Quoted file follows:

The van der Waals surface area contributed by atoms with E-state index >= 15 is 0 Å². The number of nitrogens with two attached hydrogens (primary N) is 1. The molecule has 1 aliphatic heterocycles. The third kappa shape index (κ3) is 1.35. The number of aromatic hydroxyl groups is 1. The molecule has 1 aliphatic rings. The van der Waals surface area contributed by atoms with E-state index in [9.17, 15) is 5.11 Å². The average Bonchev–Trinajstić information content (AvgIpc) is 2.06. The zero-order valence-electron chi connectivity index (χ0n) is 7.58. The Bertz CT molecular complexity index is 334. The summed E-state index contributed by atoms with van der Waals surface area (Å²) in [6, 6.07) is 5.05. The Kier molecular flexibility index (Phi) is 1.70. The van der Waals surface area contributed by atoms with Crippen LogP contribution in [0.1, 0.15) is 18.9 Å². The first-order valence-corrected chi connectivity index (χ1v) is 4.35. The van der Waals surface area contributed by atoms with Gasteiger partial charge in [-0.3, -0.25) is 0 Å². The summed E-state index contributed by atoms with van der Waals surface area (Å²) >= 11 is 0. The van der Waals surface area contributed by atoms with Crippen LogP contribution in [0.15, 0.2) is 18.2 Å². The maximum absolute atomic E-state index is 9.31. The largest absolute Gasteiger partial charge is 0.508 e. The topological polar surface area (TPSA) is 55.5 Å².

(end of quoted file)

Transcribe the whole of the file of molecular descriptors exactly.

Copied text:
The van der Waals surface area contributed by atoms with E-state index >= 15 is 0 Å². The number of nitrogens with two attached hydrogens (primary N) is 1. The molecule has 1 aliphatic heterocycles. The third kappa shape index (κ3) is 1.35. The number of aromatic hydroxyl groups is 1. The molecule has 1 aliphatic rings. The van der Waals surface area contributed by atoms with E-state index in [9.17, 15) is 5.11 Å². The average Bonchev–Trinajstić information content (AvgIpc) is 2.06. The zero-order valence-electron chi connectivity index (χ0n) is 7.58. The Bertz CT molecular complexity index is 334. The summed E-state index contributed by atoms with van der Waals surface area (Å²) in [6, 6.07) is 5.05. The Kier molecular flexibility index (Phi) is 1.70. The van der Waals surface area contributed by atoms with Crippen LogP contribution in [0.1, 0.15) is 18.9 Å². The first-order valence-corrected chi connectivity index (χ1v) is 4.35. The van der Waals surface area contributed by atoms with Gasteiger partial charge in [-0.3, -0.25) is 0 Å². The summed E-state index contributed by atoms with van der Waals surface area (Å²) >= 11 is 0. The van der Waals surface area contributed by atoms with Crippen LogP contribution in [0.15, 0.2) is 18.2 Å². The maximum absolute atomic E-state index is 9.31. The largest absolute Gasteiger partial charge is 0.508 e. The topological polar surface area (TPSA) is 55.5 Å².